Monday, March 16, 2015

A defense of the Crusades



B. Prokop said...

My apologies for this posting having nothing to do with the Crusades (of which I highly approve, except for the Fourth), but I feel the need to say something about the astounding book I am currently reading, the Diary of Saint Maria Faustina Kowalska, Divine Mercy in My Soul. I cannot recall the last time I have read anything of such awesome profundity, so soaked in Wisdom, so perfect in exposition and execution, and so urgently important to both the world as a whole today and to myself as an individual soul.

Although I am so far only on page 116 out of 711 (I've been reading it slowly and carefully, making sure I fully understood each paragraph before going on), I feel confident by this point that the remainder, far from disappointing me, will only give me more reason to praise this work.

I cannot recommend Divine Mercy in My Soul highly enough. It could be Life Changing to anyone who reads it with an open mind. (I myself was extremely skeptical at first, but no longer - this is the Real Deal.) It makes everything else I've read in the past few years seem like childrens' literature.

oozzielionel said...

A few years ago when reading about the Crusades, it occurred to me that one reason that they went so badly was the impossibility of these relatively large forces to be adequately supported by supply lines. The necessitated pillaging, even fellow Christians such as the Fourth Crusade. The situation was much more complex than that, but simply trying to keep an army fed required "living off the land" which could lead to nothing but atrocities. And it did. The Crusades were a bad idea for maybe a good reason. They offend us much more today with our reworking of Just War Theory. And it should.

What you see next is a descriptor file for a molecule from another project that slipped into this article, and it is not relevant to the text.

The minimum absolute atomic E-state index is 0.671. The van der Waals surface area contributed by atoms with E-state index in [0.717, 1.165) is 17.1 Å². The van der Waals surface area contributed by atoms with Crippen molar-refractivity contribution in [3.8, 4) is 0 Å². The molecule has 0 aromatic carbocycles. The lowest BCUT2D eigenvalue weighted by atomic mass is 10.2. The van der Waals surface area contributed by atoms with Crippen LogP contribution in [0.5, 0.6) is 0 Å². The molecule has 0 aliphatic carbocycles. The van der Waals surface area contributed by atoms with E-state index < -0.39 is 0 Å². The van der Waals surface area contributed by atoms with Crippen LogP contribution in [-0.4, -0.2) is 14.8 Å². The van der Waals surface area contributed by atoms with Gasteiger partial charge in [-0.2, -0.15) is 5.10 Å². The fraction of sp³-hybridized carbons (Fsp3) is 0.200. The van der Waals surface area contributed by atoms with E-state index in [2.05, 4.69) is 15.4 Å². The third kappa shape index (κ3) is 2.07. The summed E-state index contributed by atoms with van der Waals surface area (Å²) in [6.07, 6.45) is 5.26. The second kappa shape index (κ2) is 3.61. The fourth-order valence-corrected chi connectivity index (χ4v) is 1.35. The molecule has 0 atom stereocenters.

B. Prokop said...

The Crusades were essentially a long-overdue counterattack against centuries of non-stop Islamic aggression against Christendom. (Just how do you think the Mohammedans got control of the Holy Land in the first place, huh?) The immediate casus belli was the Battle of Manzikurt (1071) in modern day Turkey. This catastrophe threatened the Byzantine Empire with extinction, and Western Europe finally shook off its slumber and decided to defend itself.

The overall strategy was quite ingenious, although I agree with oozie that it was probably logistically impossible in 1096 (the start of the First Crusade). Basically, it was forget about defending the periphery and go for the gut - strike the enemy at his center (the Levant). Put him on the defensive for a change! Plus, it didn't hurt that liberating the Holy City was a great motivator.

All in all, despite the undeniable dark side to the whole affair*, the first three crusades were a Good Thing for Western Civilization, and I will heartily defend them against all detractors.

* There's a dark side to WWII as well (firebombing of Dresden and Tokyo, the atomic bombs, the alliance with the Soviet Union, etc.), but that doesn't stop the Allied cause from being a Noble Endeavor. If you're going to condemn the Crusades because they weren't all beer and skittles, then you'll have to condemn the Allies in WWII as well.

Limited Perspective said...


Because I enjoy your posts here on Dangerous Idea, I ordered your recommendation from Amazon. It sounds a little too Roman Catholic and mystical for me, but I'm willing to give it a read.

Rome and mysticism are like Rottweilers that come crashing out of my neighbors yard and chase me around the house once in a while.

My personal email is:

I would enjoy some of your reflections on the writings and I will send you some of mine after I've had a chance to read.